Can ICBC Asia profit from China’s new Silk Road projects?
ICBC Asia has invested HK$20 billion (US$2.56 billion) in 32 projects along China’s new Silk Road in the 13 months ended early June, but expected the amount to reach HK$30 billion by the end of 2017.
“These projects are scattered in countries including Vietnam, Malaysia, Cambodia, Thailand, India, Indonesia and Australia,” said Jiang Yisheng, the chief executive of ICBC Asia.
“And they mainly involved infrastructure building such as ports, electricity [power stations] and transportation in the Asia-Pacific region.”
Jiang said the bank remained cautious when it comes to the projects it invests in, and would not take on an overseas investment project alone.
“We would rather give up, if there was no involvement by the local ICBC branches or local banks,” said Jiang.
“The possible socio-political unrest and changeable policies in some Southeast Asian countries are big potential risks for us, without the support of local participants.”
To avoid potential trouble, Jiang said ICBC Asia preferred to expand overseas along with Chinese government-backed companies, primarily to seek opportunities in the Asia-Pacific region.
“Profitability is the priority for us,” said Jiang. “Take an electricity factory in Vietnam for example, the return rate [of investment] is expected to reach 4 per cent, [much higher than the net profit margin of the 2.12 per cent of parent company ICBC in the first quarter].”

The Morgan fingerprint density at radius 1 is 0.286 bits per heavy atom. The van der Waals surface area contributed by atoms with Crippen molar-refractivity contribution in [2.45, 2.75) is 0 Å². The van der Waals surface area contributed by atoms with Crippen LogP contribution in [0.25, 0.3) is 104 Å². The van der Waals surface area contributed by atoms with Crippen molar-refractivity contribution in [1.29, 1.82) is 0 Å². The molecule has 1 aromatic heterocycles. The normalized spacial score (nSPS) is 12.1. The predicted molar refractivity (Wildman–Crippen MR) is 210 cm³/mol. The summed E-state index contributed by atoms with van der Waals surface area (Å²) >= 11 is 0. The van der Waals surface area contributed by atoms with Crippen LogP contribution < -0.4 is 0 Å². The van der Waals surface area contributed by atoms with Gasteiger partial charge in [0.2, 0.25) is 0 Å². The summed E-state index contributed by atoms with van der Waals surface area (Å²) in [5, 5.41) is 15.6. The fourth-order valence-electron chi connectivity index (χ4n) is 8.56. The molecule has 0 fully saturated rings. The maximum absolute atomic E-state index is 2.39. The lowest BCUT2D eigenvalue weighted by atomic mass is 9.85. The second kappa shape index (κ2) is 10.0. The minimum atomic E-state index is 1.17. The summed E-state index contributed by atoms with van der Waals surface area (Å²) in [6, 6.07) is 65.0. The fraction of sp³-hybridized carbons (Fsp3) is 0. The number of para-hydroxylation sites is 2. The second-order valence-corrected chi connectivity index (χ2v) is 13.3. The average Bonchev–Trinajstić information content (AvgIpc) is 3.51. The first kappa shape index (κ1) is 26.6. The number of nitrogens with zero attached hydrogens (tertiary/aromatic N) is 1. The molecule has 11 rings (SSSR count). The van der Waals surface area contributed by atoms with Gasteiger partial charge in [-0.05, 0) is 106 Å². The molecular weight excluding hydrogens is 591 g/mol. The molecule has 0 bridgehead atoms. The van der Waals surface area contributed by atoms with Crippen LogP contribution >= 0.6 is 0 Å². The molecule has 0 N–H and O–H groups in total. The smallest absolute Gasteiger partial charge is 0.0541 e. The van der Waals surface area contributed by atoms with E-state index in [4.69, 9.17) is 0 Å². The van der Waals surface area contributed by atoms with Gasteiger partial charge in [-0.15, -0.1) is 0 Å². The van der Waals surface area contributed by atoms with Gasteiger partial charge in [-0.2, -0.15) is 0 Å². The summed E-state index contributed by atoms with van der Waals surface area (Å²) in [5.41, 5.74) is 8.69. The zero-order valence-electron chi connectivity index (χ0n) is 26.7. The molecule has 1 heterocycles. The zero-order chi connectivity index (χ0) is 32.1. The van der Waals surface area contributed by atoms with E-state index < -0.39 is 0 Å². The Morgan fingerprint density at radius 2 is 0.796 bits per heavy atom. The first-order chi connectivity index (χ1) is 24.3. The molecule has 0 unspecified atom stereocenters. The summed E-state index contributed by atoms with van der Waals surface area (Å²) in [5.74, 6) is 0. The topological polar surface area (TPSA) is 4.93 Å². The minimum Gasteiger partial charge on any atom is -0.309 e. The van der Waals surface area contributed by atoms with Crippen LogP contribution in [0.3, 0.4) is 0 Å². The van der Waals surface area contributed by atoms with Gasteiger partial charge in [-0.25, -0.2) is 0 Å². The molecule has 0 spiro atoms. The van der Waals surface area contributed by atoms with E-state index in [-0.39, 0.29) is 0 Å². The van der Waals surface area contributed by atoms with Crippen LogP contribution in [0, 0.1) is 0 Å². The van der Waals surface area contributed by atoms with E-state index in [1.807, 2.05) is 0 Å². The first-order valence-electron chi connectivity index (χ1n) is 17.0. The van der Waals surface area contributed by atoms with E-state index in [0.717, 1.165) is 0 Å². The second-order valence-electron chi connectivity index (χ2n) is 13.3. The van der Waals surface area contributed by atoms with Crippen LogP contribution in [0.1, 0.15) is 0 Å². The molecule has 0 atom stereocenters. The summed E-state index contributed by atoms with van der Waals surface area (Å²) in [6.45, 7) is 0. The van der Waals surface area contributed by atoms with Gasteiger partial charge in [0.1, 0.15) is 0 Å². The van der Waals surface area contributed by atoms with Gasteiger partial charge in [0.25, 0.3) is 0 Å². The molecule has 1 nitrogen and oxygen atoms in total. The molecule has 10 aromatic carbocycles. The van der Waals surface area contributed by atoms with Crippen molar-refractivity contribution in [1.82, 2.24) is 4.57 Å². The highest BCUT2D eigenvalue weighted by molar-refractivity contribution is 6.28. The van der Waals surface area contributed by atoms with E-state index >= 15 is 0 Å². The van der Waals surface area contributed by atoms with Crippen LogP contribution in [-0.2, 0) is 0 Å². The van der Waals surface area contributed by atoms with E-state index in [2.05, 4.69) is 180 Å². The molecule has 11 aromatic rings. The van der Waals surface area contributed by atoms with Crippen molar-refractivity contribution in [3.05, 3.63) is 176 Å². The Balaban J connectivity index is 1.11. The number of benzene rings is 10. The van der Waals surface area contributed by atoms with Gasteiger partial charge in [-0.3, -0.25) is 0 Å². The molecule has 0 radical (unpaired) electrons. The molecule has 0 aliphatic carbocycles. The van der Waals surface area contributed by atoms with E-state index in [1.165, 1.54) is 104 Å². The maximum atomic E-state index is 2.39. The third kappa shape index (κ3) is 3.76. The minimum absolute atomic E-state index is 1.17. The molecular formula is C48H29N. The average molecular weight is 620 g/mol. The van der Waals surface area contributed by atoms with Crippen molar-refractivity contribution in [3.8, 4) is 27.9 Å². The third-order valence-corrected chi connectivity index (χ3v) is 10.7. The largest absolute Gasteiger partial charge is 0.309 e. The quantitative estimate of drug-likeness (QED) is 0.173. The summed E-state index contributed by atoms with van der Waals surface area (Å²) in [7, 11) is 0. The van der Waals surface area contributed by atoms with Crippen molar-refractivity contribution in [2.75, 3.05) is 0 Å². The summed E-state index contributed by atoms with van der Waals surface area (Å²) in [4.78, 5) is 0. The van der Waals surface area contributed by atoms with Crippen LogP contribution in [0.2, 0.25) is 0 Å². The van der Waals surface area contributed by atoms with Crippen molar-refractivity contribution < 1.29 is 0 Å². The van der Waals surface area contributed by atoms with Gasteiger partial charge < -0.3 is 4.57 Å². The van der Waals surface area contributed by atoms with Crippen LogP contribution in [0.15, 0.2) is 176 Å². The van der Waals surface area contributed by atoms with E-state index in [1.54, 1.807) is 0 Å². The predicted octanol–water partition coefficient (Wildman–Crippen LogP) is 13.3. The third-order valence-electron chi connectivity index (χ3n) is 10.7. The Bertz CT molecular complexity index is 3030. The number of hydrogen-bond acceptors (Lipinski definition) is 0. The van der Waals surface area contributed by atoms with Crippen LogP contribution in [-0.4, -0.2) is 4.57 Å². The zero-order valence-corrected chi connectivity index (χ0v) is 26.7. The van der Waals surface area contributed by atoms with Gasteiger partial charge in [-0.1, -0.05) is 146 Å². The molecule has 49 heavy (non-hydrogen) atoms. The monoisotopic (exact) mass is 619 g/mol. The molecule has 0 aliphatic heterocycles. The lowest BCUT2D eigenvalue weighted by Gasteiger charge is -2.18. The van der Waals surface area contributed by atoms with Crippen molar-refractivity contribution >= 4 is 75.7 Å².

However, credit rating agency Fitch said projects along the route of the China’s new infrastructure initiative, or Belt and Road, as it is officially called, “do not have to demonstrate the same level of commercial viability that would be required to attract domestic or foreign investors”. This is despite China’s emphasis that the projects will be run with market-based principles and should generate returns for shareholders.
In fact, Fitch has doubts that Chinese banks can identify profitable projects and manage risks better than international banks and multilateral lenders with decades of experience in financing emerging-market infrastructure.
“After all, Chinese banks do not have a track record of allocating resources efficiently at home, especially in relation to infrastructure projects – they are unlikely to have more success overseas,” according to a report, written by the agency’s analysts led by Kalai Pillay.
“The implied backing of projects by the Chinese government could also add to complacency,” the report said.
But Jiang believes that Chinese banks are more competitive than the international banks in the Silk Road projects.
“Most of the projects participants are Chinese companies who are originally our customers and they would like to further cooperate with us,” he said.
“And ICBC itself has branches all over the world and experience in overseas business operation.”
But Jiang admitted that it was not easy for Chinese companies to invest overseas.